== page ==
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Power has an important role to play in Steinbeck’s ‘Of Mice and Men’ throughout the whole novel. Power is displayed through authority, wealth, control, strength, and status – and the quantities of these that each character possesses determines their place in the hierarchy of power in the novel. Curley’s Wife is considered one of the weak ones, because of a lack of some of these attributes.
The most obvious evidence that gives this point substance is her name – Curley’s Wife. This directly shows her status in society, and how her authority is affected by her husband. She is not given her own name in the novel, instead taking Curley’s name – becoming a sort of extension of Curley. She is not independent, as she does not have her own separate name, and shows that her position of authority is lower than Curley’s – he is the dominant one.
Her status is lower than Curley’s because she does not have her own separate title, and gets objectified towards Curley – she is “Curley’s” rather than her own self. Due to the context of the time, being a woman gave you a lower social status than men – many were seen as second rate to their male equivalents. They had less power than men, this was displayed through having less rights, particularly when it came to democracy and voting – less control. She was confined by her social status as a woman. This makes her level of power in the novel significantly lower than Curley’s – adding to the idea that she is presented as one of the weak ones.
Despite her social status as a white woman, she manages to manipulate her position over others that she deems weaker than her. Although she is a woman, she is a white American, and this means that automatically she has a social power over the black population – in the context of time and due to racism this was widely accepted. A clear example of this is given by Steinbeck when she tries to talk with Candy, Crooks, and Lennie in Crook’s room. She is not wanted by any of those three characters, and Crooks, filled with hope about the dream farm that they had been discussing, turns to her and says that he would ‘ast the boss not to ever let you come in the barn no more’.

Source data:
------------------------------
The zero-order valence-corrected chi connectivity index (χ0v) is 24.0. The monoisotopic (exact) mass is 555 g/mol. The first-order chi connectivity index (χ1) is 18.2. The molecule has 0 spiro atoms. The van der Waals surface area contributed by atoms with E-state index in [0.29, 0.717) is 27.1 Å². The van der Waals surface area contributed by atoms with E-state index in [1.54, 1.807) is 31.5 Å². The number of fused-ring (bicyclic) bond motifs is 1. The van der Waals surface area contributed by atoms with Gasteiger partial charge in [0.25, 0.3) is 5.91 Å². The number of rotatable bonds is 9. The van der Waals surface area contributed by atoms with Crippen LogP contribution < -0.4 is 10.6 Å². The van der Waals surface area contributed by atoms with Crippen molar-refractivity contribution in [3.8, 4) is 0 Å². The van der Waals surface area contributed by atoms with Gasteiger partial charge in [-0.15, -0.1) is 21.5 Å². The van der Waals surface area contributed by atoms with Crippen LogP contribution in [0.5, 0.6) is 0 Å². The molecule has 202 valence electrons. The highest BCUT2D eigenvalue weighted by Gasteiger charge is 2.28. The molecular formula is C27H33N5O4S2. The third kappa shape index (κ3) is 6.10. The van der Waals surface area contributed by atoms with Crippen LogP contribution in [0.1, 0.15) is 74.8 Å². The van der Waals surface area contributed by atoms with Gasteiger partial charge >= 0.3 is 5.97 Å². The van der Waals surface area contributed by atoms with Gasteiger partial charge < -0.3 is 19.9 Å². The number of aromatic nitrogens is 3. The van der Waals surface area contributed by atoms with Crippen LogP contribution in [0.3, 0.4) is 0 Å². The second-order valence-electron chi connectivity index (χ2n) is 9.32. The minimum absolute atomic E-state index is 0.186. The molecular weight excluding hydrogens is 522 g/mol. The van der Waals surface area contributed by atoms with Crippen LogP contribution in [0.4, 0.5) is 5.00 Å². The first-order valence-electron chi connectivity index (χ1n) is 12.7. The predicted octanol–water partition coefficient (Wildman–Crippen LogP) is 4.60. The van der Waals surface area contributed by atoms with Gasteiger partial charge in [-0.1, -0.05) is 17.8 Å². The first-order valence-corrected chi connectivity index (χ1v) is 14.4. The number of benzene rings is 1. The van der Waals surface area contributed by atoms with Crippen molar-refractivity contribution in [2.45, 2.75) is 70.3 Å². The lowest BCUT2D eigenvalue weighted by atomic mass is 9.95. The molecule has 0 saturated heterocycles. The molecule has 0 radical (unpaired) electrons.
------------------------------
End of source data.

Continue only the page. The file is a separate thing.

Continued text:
Curley’s Wife takes advantage that her social role is higher up in terms of power compared to Crooks, simply because she is a ‘white woman.’ She says that she could get Crooks ‘strung up on a tree so easy it ain’t even funny.’ This is a threat towards Crooks, and it is a threat that carries weight because it has happened before and could happen to Crooks. Crooks reduces himself ‘into nothing’ and had ‘no personality, no ego-nothing to arouse either like or dislike’. He shrivels back so much and this shows the extent to which Curley’s wife can manipulate her power. Although out of the characters introduced to the reader in Of Mice and Men she appears to be one of the weak ones, because of the social hierarchy that existed in 1920’s America, she is able to exert her power over a select group of people – namely Crooks and all black people.
Although Candy is theoretically more powerful than her simply because his social status as a white man at that time was considered more powerful than a white woman. But Curley’s Wife manipulates Candy’s physical weakness, and calls him a ‘lousy ol’ sheep’ and the whole group of them ‘bindle stiffs.’ She is prepared to talk to them in such a way that she’s sure that they wouldn’t be able to properly retaliate. At the beginning of her entrance she says that Crook’s room is where they left all the ‘weak ones’ – evidence for this point.
Out of all the characters introduced to the reader in Of Mice and Men Curley’s Wife appears to be one of the weak ones, because of the social hierarchy that existed in 1920’s America. However, she is able to exert her power over a select group of people – namely Crooks and all black people because of her role in society – a white female.